That week was scary, not just because I couldn't read. In that week, we planned his funeral and buried him. It was the first week without my father. The first week of a new life that I could neither recognize nor bear. Perhaps it makes sense that when I lost my father, I lost the language I had relied on up to that point, lost my passion for books, lost my writing voice.
T.S. Eliot's "The Love Song of J. Alfred Prufrock" broke the aphasic spell. I held a book of poems in my hands and found Prufrock and started reading it aloud to myself and that's how I found my way back to words. It seems fitting that Modernism broke the spell, with its fragmented poetry, its ambiguity, its break from tradition to find new forms of expressing life and consciousness. I read Prufrock and I felt like I was breathing again. I believed in words again. I've never stopped believing in them. What else do I have? I am godless and fatherless, but I have language. I have books.
I'm sharing this story because Dylan Landis writes of a similar loss of the desire to read before and after her parents died. At The New York Times, she writes: "Words on paper had been reduced by grief to what painters call marks. As such, they had lost their power to resonate. So I found myself grieving, too, what I took to be an understandable loss of concentration." Eventually, she's able to read again but the genre she chooses is interesting and, at the same time, perfect for the situation she finds herself in:
Finally, nine months after my mother’s death, the ability to read slowly began to return. I found I could read for about 15 minutes at a time — a fraction of the two-hour plunges I once took. On rare occasions, I would fall into a state of grace and once again a book consumed me. Yet my subject matter seemed curiously circumscribed. Long ago, biologists used to say “ontogeny repeats phylogeny,” meaning fetal growth reiterates the stages of evolution. (It only looks that way.) My newly recovered ability to dwell on words may have reiterated the stages of my life. All I could relish, at that stage, were novels with young female protagonists, 14-, 15-year-olds, troubled, like the girls I write about and once identified with. “My Brilliant Friend,” by Elena Ferrante. “Sister Golden Hair,” by Darcey Steinke. “The Scamp,” by Jennifer Pashley.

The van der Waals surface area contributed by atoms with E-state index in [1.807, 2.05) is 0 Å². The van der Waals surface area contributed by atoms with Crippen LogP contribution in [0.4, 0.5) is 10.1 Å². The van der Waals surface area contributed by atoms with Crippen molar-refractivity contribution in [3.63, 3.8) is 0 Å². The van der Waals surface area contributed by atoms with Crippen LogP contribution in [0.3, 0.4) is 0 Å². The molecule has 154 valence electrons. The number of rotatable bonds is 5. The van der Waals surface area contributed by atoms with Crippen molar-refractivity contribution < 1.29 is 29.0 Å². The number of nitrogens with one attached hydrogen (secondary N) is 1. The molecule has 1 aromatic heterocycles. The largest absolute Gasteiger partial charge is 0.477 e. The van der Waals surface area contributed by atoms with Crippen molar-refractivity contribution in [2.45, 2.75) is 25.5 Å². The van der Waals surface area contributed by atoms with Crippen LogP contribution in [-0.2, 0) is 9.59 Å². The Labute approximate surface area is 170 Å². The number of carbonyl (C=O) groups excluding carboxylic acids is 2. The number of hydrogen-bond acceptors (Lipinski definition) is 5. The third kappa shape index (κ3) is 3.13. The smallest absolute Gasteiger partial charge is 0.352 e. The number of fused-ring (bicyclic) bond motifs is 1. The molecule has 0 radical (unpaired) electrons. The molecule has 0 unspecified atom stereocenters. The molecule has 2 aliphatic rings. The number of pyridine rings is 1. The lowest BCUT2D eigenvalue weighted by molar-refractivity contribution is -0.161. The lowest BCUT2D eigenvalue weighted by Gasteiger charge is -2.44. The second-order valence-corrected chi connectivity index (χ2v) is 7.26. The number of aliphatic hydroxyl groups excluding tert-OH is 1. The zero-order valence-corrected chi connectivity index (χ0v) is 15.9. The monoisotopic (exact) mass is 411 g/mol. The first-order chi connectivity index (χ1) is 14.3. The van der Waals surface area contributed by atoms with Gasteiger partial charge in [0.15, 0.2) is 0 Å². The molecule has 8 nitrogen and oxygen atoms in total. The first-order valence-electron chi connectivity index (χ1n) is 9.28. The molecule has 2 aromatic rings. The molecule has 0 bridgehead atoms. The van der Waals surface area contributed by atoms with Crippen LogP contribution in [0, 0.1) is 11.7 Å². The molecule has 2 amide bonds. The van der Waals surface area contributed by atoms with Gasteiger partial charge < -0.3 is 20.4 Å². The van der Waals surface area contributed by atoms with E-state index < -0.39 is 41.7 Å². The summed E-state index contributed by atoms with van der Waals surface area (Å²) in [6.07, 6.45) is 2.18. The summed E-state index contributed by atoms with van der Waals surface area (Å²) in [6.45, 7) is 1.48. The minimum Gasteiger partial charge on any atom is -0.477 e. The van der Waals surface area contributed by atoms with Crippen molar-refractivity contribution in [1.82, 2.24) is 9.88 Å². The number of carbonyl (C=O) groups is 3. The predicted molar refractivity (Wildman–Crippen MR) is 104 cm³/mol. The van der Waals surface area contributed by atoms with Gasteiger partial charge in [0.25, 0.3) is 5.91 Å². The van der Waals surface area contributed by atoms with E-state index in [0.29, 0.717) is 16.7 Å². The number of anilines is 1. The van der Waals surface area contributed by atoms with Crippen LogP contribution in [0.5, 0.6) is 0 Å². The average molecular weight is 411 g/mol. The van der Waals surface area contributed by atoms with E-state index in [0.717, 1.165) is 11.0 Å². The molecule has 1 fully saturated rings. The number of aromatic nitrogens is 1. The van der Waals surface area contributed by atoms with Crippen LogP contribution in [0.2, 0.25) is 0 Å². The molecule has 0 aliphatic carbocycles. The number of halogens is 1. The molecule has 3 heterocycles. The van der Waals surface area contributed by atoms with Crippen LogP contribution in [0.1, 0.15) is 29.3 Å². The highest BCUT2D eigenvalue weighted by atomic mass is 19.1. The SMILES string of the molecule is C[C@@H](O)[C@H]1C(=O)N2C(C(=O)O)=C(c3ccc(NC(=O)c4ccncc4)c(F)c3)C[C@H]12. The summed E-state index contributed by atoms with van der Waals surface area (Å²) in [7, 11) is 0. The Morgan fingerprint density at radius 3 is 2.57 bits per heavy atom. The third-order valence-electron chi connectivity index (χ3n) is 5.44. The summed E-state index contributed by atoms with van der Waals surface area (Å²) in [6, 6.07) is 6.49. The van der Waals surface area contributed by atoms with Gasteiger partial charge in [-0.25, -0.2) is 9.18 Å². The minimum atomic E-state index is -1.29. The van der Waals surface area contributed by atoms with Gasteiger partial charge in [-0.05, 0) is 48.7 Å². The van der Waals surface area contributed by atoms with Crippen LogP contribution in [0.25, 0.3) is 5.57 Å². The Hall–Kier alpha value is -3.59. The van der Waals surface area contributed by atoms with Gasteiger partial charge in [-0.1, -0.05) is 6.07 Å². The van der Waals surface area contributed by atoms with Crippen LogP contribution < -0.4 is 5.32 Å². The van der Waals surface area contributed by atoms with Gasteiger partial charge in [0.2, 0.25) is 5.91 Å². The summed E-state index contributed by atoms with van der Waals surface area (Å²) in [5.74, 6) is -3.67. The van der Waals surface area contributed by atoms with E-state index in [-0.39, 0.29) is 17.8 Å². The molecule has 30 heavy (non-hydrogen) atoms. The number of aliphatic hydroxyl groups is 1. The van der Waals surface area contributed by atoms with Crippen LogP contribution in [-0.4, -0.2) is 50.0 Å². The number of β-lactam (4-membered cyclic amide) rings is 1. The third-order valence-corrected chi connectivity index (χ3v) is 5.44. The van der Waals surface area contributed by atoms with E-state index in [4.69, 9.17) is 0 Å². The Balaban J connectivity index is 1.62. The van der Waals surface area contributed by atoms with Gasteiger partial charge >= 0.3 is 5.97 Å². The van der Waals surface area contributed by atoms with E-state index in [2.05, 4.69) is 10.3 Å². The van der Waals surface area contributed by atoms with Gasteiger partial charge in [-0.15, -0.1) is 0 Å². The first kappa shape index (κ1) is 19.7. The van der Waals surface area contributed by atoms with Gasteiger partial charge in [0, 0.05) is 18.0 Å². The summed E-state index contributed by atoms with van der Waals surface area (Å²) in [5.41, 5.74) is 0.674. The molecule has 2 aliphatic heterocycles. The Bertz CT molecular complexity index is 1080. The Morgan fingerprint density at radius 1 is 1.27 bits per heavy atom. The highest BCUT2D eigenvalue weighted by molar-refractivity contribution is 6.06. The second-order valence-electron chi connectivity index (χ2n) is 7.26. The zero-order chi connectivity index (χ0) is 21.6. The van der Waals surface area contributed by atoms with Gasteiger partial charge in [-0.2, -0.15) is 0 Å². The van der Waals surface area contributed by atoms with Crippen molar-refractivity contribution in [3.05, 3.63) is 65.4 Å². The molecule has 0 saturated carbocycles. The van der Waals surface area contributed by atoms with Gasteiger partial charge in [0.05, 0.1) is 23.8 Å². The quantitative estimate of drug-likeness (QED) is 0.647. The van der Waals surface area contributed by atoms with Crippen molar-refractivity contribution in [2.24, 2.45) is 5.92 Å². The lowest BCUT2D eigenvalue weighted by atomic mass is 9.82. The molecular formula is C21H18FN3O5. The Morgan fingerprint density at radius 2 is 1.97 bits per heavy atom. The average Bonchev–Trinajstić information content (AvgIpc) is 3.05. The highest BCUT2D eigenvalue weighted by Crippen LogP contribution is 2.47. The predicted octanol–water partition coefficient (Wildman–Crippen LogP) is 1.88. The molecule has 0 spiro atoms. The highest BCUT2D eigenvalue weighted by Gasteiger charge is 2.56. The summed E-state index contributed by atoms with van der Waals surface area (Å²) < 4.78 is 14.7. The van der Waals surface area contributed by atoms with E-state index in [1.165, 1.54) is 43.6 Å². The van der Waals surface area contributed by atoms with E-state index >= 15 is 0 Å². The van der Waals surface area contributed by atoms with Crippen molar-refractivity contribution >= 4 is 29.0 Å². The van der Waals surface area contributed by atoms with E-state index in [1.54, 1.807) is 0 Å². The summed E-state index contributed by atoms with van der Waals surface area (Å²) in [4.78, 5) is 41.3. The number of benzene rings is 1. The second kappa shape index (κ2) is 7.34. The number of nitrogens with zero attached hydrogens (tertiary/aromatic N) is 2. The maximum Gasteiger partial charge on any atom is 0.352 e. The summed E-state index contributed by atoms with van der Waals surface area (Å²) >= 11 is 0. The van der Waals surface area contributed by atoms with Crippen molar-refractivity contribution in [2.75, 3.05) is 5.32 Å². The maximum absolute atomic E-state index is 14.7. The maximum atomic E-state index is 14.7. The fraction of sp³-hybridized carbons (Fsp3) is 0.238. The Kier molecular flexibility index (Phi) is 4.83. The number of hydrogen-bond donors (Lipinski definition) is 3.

I’ve heard it said that we don’t mature fully till we lose both parents. Perhaps I had to relive, in these novels, my early adolescence before I could start to find that new adulthood — and lose myself in reading again.
In the years since my father's death, I've found myself reading more Young Adult books. It's ironic that, when I was a precocious teenager, I preferred to read adult books. I liked Woolf and Plath, Fitzgerald and Conrad (I still love them), but, in many ways, I didn't really have a childhood. My father became sick just as I hit thirteen and then died three years later. My innocence was gone. I grew up very fast, or maybe I was always grown up. Losing him when I was sixteen seemed to freeze me at that age. I'm both an old soul and an immature adolescent even now that I'm in my twenties. Young Adult novels have been a way for me to re-live my childhood, to be an actual kid and think about the feelings and experiences of being young. Young Adult literature has given me permission to go through adolescence and it's been quite a comfort.
I believe strongly in the power of books to help us survive trauma but, at the same time, it's important to acknowledge that confronting the loss of a loved once shakes one's very foundation. You think you will react in a certain way when you might have the opposite reaction. I never thought I'd lose my ability to read. I never thought I'd stop being entranced by language. I never thought that words would not save me but, at the darkest moment of my life, nothing could save me. I had to experience that darkness and do my best to find my way back to life and back to literature.